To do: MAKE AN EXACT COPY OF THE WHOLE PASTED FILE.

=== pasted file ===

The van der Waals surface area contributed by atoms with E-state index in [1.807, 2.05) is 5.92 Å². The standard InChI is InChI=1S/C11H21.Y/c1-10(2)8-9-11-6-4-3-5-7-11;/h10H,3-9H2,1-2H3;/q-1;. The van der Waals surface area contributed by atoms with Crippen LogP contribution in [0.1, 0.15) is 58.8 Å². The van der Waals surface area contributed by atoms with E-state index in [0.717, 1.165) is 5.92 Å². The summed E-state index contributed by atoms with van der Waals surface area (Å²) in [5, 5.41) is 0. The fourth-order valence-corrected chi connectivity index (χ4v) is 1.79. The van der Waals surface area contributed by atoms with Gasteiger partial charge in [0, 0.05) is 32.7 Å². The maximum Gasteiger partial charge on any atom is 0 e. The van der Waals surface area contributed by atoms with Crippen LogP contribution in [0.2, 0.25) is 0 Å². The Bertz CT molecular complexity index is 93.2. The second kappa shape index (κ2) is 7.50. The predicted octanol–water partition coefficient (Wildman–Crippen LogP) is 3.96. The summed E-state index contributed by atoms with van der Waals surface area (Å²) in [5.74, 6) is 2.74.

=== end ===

The van der Waals surface area contributed by atoms with E-state index in [1.807, 2.05) is 5.92 Å². The standard InChI is InChI=1S/C11H21.Y/c1-10(2)8-9-11-6-4-3-5-7-11;/h10H,3-9H2,1-2H3;/q-1;. The van der Waals surface area contributed by atoms with Crippen LogP contribution in [0.1, 0.15) is 58.8 Å². The van der Waals surface area contributed by atoms with E-state index in [0.717, 1.165) is 5.92 Å². The summed E-state index contributed by atoms with van der Waals surface area (Å²) in [5, 5.41) is 0. The fourth-order valence-corrected chi connectivity index (χ4v) is 1.79. The van der Waals surface area contributed by atoms with Gasteiger partial charge in [0, 0.05) is 32.7 Å². The maximum Gasteiger partial charge on any atom is 0 e. The van der Waals surface area contributed by atoms with Crippen LogP contribution in [0.2, 0.25) is 0 Å². The Bertz CT molecular complexity index is 93.2. The second kappa shape index (κ2) is 7.50. The predicted octanol–water partition coefficient (Wildman–Crippen LogP) is 3.96. The summed E-state index contributed by atoms with van der Waals surface area (Å²) in [5.74, 6) is 2.74.